This Post: Help… My Teenager is So Disrespectful and I’m Worn Out Trying to Handle It
As a Mom who’s raised three teens, I’ve certainly dealt with my share of disrespectfulness with my kids through the years. I’d venture to say, that if you’re raising teens it’s bound to happen at one time or another… it simply comes with the territory.
Help… My Teenager is So Disrespectful and I’m Worn Out Trying to Handle It
When my kids started spouting out a few nasty comebacks here and there, snide comments for no reason, and heavy sighs and eye rolls when I asked them to do something mundane like empty the garbage, (disrespect comes in many forms), I scoured the internet looking for answers on how to deal with it. I even spoke with friends who had “been there, done that” and reached out to our family pediatrician for guidance.
Here’s what I’ve learned… there aren’t any cut-and-dry answers when it comes to dealing with our teen’s disrespect. Why? Because there are too many variables that come into play. A few variables include:
Every Parent Has a Different Definition of Disrespect
Not only does every parent view disrespect differently, but every parent has a different threshold of what they’re willing to tolerate. One parent might feel a heavy sigh or eye roll is intolerable disrespectful behavior, while another may let an eye roll “go” and feel cussing or yelling is the ultimate in disrespect.
The Frequency or Level of Disrespect Can Trigger a Different Response From Parents
With my kids, their disrespect wasn’t consistent and was typically triggered by being overwhelmed as a result of school demands or their exhaustion from an unrelenting schedule. If they were snarky or disrespectful more often, my reaction would have been entirely different. What made matters more challenging, is that each of my kids handled life differently and tested me in different ways. Thus, I had to handle each of my kids differently when disrespect reared its ugly head.
The Reason a Teenager is Disrespectful Can Vary Greatly
Perhaps they’re frustrated, exhausted, or under far too much pressure. Perhaps they’re losing respect for their parents or they’re feeding off of their parent’s disrespectful behavior (they’re watching everything we say and do). Maybe they only show disrespect when they’re in the presence of friends to be cool. Or, they may be struggling, lonely, hurting and they’re not equipped to deal with their emotions. Yet, it may simply be that they’re getting older and fighting for more control over their own life. EACH of these situations may require a different approach.
Of all the issues we face in our quest to raise decent human beings, dealing with (and putting a halt to) our kids’ disrespect (whether occasional or continual) is likely the most difficult, perplexing, and exhausting challenge we have as parents.
As a mother, I’ve tried every trick in the book to reel my kids in and convey the strong message that disrespect will NOT be tolerated under my roof. As such, I’ve learned a lesson or two. What works and what doesn’t, and, mostly, how to nip it in the bud without losing a connection with your kids – because once the connection is gone, so is your authority.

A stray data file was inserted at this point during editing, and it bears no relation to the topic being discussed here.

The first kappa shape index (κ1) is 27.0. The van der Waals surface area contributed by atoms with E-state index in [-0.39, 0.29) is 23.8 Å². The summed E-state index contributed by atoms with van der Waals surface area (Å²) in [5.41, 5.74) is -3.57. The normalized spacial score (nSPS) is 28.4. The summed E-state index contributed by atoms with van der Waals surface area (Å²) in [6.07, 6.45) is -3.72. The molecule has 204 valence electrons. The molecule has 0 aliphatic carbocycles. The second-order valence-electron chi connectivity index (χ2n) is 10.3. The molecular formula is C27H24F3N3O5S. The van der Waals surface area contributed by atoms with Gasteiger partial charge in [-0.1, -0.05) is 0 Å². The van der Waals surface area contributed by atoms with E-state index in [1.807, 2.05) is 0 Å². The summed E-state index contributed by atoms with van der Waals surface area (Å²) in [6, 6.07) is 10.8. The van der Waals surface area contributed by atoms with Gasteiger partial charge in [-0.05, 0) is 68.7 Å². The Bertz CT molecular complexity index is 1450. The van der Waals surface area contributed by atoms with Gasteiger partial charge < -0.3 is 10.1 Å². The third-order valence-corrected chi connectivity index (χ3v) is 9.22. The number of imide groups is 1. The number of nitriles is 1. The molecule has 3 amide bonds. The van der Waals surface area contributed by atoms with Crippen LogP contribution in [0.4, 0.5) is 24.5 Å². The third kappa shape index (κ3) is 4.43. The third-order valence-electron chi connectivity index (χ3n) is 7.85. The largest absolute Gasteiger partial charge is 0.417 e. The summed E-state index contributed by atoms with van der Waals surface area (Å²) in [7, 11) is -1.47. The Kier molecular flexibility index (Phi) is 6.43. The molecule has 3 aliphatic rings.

This is a parenting subject I could write a book about. So, brace yourself, parents… we have a lot of ground to cover so this is one of my longer posts.
10 Tips on How to Handle It When Your Teen is Disrespectful
My best advice is to start out soft and then escalate your reaction based on your teen’s response and behavior. Here is what’s worked for me.
1. Give Them a Second Chance to Get it Right
When my kids were nasty, snarky, or disrespectful to me, I always gave them a second chance to get it right. “Whoa, where did that come from? You know I won’t tolerate you speaking to me like that. You wanna give that another try?” SO often they didn’t even realize their tone of voice or how they were coming across and they self-corrected. “Geez, sorry mom. I guess I’m just tired.”
Remember too, we’re our kids’ safe zones. They’re “on” all day at school, with friends, with coaches, and with their bosses – they’re going to let their guard down with us and that’s okay…within reason, of course.
2. Listen and Learn
I know… your teen just gave you a deep eye roll and said, “OMG! You’re always so annoying!” when you asked them to walk the dog and I’m suggesting you listen? Well… hear me out on this. Teenagers are little kids in big bodies. They have a ton of growing up to do emotionally. They aren’t good at regulating their emotions and they’re oftentimes downright crummy at conveying their thoughts and feelings.
Rather than respond with a harsh reply, “Listen up! You keep that up and I’ll take your phone away for a week! Just who do you think you’re talking to!?” start with compassion. “Clearly, something’s bugging you because you and I both know I didn’t deserve that response. Why don’t we sit down a minute and talk about what’s really going on?”
Our kids want to be heard, validated and understood. My experience has taught me that a little compassion goes a long way in diffusing and understanding their emotions.
3. Dig Deeper
Keep in mind that nearly every teenager will show disrespect toward their parent(s) at some time or another. You’re not a failure if your teen is suddenly the king or queen of cranky comebacks. However, that being said, we can’t “brush it off” as normal teen behavior.
We have to help our kids understand how they’re coming across, help them learn to regulate their emotions, and help them bring their feelings to a conscious level so they can verbalize them instead of “acting them out” (which, by the way, teenagers are notorious for doing).
With my kids, I always took the time to dig deeper and try to find the root cause. What was triggering their disrespect? Were they struggling in school, with friends, or on the field and they were thrashing out at me because they could? Were they feeling suffocated by my inability to loosen my purse strings now that they’re getting older? Was I allowing them to get away with their disrespect and now they’ve figured out they can get away with it so they’re “upping the ante?”
Sit down with your teen or take them out to lunch, ask questions, find out what they’re feeling, listen, and show your love and support. Let them know you’re on their side, that you want to help but you simply cannot and will not tolerate their behavior. Respect is a two-way street. You offer them respect and you EXPECT it in return – plain and simple.